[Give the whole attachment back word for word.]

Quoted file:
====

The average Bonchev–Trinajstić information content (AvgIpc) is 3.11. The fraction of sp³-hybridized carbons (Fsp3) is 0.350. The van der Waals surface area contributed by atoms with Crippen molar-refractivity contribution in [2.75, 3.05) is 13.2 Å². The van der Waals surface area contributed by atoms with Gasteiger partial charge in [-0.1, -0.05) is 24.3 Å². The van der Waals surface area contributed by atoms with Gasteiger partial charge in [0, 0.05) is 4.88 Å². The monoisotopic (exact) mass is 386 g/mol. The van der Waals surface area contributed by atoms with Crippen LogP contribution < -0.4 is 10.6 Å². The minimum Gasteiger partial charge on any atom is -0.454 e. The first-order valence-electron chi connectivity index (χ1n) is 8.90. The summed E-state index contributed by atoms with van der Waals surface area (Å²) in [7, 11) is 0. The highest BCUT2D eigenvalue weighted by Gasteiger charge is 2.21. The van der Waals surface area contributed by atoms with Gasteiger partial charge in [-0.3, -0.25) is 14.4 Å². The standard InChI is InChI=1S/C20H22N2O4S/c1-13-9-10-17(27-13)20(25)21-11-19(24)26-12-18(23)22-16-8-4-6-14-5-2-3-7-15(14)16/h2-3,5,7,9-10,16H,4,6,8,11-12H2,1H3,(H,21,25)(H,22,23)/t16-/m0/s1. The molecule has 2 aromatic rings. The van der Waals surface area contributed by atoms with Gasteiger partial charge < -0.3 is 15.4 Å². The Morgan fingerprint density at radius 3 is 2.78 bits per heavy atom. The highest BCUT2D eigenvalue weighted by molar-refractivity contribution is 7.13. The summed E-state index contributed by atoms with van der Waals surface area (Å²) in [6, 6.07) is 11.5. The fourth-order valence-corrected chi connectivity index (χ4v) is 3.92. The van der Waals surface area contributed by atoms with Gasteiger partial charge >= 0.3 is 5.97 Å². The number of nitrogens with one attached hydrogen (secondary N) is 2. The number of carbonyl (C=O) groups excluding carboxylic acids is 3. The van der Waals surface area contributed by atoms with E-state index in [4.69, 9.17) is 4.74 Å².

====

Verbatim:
The average Bonchev–Trinajstić information content (AvgIpc) is 3.11. The fraction of sp³-hybridized carbons (Fsp3) is 0.350. The van der Waals surface area contributed by atoms with Crippen molar-refractivity contribution in [2.75, 3.05) is 13.2 Å². The van der Waals surface area contributed by atoms with Gasteiger partial charge in [-0.1, -0.05) is 24.3 Å². The van der Waals surface area contributed by atoms with Gasteiger partial charge in [0, 0.05) is 4.88 Å². The monoisotopic (exact) mass is 386 g/mol. The van der Waals surface area contributed by atoms with Crippen LogP contribution < -0.4 is 10.6 Å². The minimum Gasteiger partial charge on any atom is -0.454 e. The first-order valence-electron chi connectivity index (χ1n) is 8.90. The summed E-state index contributed by atoms with van der Waals surface area (Å²) in [7, 11) is 0. The highest BCUT2D eigenvalue weighted by Gasteiger charge is 2.21. The van der Waals surface area contributed by atoms with Gasteiger partial charge in [-0.3, -0.25) is 14.4 Å². The standard InChI is InChI=1S/C20H22N2O4S/c1-13-9-10-17(27-13)20(25)21-11-19(24)26-12-18(23)22-16-8-4-6-14-5-2-3-7-15(14)16/h2-3,5,7,9-10,16H,4,6,8,11-12H2,1H3,(H,21,25)(H,22,23)/t16-/m0/s1. The molecule has 2 aromatic rings. The van der Waals surface area contributed by atoms with Gasteiger partial charge < -0.3 is 15.4 Å². The Morgan fingerprint density at radius 3 is 2.78 bits per heavy atom. The highest BCUT2D eigenvalue weighted by molar-refractivity contribution is 7.13. The summed E-state index contributed by atoms with van der Waals surface area (Å²) in [6, 6.07) is 11.5. The fourth-order valence-corrected chi connectivity index (χ4v) is 3.92. The van der Waals surface area contributed by atoms with Gasteiger partial charge >= 0.3 is 5.97 Å². The number of nitrogens with one attached hydrogen (secondary N) is 2. The number of carbonyl (C=O) groups excluding carboxylic acids is 3. The van der Waals surface area contributed by atoms with E-state index in [4.69, 9.17) is 4.74 Å².